Wood v. Eubanks, 2022 WL 369350 (6th Cir. 2022)
Most officers have, at one point or another (or maybe even often), been told to “f— off” or “f— you” and likely didn’t appreciate the sentiment. Michael Wood took it a step or two further at the Clark County Fair. Wood showed up in a shirt bearing the words “F— the Police.” Once at the fair, Wood saw several officers whom he believed had treated him poorly in the past.
Challenged by a fair official about his shirt and told to leave, Wood retorted that the officers were “thugs with badges…1, 2, 3, 4, 5, 6 motherf—ers. Six b—- a– f—ing pigs.” As he walked out, Wood continued: “F—ing thugs with guns that don’t uphold the United States Constitution. F— all you. You dirty rat bastards.”
As they escorted Wood from the grounds, the officers discussed the possibility of arresting Wood for disorderly conduct. They did so. The charges were subsequently dismissed and Wood sued, alleging false arrest and retaliation. The trial court granted summary judgment on the basis of qualified immunity for the false arrest claim and insufficient evidence of retaliation. Wood appealed and the circuit court reversed.
For Wood to succeed on his claim of false arrest on the charge of disorderly conduct, he only needed to show there was no probable cause for the arrest. But even if the arrest lacked probable cause, if the officers reasonably—but erroneously—believed there was probable cause, they could be entitled to qualified immunity.
Numerous courts have ruled that vulgar language that does not incite an immediate breach of the peace cannot support a criminal charge.
Under the disorderly conduct statute Wood was charged with violating, a person may be guilty if he “recklessly causes inconvenience, annoyance, or alarm to another,” and “causes this disturbance by engaging in specific enumerated conduct.” This includes “making unreasonable noise or an offensively coarse utterance, gesture, or display or communicating unwarranted and grossly abusive language to any person.” The offensive words spoken must amount to “fighting words,” or “words spoken [that] are likely, by their very utterance, to inflict injury or provoke the average person to an immediate retaliatory breach of the peace.”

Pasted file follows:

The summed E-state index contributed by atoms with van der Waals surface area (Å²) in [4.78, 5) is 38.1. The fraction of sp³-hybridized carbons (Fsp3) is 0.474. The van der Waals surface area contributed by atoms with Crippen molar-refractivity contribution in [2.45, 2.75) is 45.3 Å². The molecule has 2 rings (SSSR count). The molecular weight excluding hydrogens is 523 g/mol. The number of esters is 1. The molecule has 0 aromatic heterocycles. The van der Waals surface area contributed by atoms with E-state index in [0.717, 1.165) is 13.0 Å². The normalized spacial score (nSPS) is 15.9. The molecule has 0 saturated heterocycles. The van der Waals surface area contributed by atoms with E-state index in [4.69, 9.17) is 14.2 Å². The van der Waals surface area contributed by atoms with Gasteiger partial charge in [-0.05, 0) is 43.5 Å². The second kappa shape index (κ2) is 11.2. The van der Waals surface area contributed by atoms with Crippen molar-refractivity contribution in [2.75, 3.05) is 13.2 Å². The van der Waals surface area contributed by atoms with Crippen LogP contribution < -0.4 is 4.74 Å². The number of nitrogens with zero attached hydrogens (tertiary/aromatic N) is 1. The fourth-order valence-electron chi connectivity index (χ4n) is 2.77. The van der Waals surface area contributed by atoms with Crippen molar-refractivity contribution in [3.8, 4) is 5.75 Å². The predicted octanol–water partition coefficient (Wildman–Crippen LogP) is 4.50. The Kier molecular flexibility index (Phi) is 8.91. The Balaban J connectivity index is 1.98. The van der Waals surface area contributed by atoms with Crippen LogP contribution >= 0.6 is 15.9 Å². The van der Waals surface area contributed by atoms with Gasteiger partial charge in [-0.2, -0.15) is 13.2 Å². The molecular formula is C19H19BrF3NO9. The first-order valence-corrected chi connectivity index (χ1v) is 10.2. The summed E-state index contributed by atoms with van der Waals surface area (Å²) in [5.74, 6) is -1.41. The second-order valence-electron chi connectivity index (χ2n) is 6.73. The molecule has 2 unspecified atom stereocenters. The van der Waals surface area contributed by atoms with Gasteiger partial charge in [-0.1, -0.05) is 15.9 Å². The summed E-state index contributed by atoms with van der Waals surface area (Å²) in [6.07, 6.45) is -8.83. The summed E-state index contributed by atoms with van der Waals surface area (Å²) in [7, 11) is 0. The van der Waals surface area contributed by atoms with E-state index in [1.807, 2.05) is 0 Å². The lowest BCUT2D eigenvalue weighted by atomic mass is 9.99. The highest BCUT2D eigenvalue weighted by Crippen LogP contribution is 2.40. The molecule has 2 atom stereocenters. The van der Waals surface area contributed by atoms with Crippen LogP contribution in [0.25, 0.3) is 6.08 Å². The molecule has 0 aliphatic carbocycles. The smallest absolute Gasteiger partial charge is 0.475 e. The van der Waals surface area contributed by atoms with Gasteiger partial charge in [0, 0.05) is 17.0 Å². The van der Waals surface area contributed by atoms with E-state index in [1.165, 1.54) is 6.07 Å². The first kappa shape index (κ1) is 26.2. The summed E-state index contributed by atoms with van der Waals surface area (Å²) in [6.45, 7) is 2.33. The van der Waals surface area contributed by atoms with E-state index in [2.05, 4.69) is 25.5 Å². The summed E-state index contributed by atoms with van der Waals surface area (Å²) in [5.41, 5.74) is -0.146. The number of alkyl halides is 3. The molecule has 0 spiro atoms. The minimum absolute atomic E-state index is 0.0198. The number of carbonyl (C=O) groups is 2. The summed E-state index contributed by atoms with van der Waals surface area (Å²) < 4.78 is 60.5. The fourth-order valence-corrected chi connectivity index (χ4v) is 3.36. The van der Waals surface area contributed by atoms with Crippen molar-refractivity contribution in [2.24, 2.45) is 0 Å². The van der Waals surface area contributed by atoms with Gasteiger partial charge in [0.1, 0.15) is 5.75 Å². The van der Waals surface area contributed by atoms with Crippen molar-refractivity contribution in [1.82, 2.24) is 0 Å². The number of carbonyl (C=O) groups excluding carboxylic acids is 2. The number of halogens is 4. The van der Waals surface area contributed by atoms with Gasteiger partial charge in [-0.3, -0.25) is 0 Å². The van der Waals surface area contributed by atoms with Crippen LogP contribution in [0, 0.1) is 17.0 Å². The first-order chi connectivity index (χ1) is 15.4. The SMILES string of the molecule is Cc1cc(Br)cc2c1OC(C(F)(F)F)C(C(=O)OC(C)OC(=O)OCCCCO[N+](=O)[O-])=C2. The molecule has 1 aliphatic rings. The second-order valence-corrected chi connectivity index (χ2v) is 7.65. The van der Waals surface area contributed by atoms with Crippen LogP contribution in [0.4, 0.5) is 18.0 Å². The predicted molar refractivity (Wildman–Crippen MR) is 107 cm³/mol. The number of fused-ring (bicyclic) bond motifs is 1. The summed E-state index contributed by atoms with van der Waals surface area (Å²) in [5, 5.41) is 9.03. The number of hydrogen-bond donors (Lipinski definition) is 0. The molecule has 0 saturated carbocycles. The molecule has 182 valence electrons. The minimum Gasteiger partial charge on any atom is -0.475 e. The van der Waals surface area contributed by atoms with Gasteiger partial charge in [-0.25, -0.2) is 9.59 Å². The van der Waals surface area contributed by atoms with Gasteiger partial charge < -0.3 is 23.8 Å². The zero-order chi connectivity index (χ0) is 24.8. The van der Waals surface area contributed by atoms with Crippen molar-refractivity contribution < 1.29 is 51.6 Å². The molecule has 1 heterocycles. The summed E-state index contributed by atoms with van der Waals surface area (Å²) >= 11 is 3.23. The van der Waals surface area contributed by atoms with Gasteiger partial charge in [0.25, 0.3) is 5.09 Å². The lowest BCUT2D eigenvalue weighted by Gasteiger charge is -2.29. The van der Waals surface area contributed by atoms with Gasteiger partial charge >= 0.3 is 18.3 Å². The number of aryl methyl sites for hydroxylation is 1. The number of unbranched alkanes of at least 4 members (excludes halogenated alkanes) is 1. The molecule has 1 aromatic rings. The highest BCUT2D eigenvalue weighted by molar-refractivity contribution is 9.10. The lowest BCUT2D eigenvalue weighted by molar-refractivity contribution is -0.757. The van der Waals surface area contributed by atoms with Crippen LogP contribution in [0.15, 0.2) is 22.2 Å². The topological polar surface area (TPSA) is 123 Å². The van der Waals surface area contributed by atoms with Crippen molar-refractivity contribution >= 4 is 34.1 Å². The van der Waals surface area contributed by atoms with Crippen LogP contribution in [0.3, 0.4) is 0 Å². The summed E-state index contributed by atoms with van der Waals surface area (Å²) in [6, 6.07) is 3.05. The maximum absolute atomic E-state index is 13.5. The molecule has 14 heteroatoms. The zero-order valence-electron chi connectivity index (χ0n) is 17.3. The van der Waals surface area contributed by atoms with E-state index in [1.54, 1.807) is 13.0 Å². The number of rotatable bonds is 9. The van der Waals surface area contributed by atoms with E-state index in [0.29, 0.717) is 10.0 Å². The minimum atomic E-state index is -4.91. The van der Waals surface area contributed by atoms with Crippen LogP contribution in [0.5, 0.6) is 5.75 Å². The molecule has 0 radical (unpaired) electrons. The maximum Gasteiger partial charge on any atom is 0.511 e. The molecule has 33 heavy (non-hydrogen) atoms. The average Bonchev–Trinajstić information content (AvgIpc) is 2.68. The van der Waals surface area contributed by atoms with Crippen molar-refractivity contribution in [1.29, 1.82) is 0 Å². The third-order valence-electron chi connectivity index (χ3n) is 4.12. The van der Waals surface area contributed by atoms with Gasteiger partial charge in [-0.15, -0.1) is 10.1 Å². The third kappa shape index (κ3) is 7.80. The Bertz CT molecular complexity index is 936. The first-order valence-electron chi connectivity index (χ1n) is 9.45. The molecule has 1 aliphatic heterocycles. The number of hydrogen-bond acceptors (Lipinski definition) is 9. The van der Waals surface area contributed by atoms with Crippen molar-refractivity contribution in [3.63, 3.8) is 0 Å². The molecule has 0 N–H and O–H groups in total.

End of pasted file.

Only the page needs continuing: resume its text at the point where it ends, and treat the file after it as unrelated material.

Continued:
Numerous courts have ruled that vulgar language that does not incite an immediate breach of the peace cannot support a criminal charge. The Supreme Court has held that police officers must endure more verbal abuse than the general public when the abuse is directed at challenging police actions (City of Houston v. Hill, 482 U.S. 451 (1987)). Specifically, courts consistently rule the police must endure gestures of the middle finger and liberal use of the “F-bomb” tossed their way.
The court of appeals held that Wood’s potty mouth “did not create a situation where violence was likely to result.” His vulgar speech was protected by the First Amendment as a matter of clearly established law. Thus, there was no probable cause for his arrest. His right to be free from an illegal arrest was clearly established, so it was improper for the trial court to grant qualified immunity for the officers.
The appellate court also held that a reasonable jury could conclude the officers were motivated to surround Wood and require him to leave in part because of his offensive shirt with the protected message of “F— the Police.” The court remanded the case for further action, either a trial or some other resolution. Just as officers should know by now that the First Amendment generally allows video recording of officers performing their duties, it also protects citizens who wish to complain about the officers’ performance of their duties and punctuate their complaints with profanity.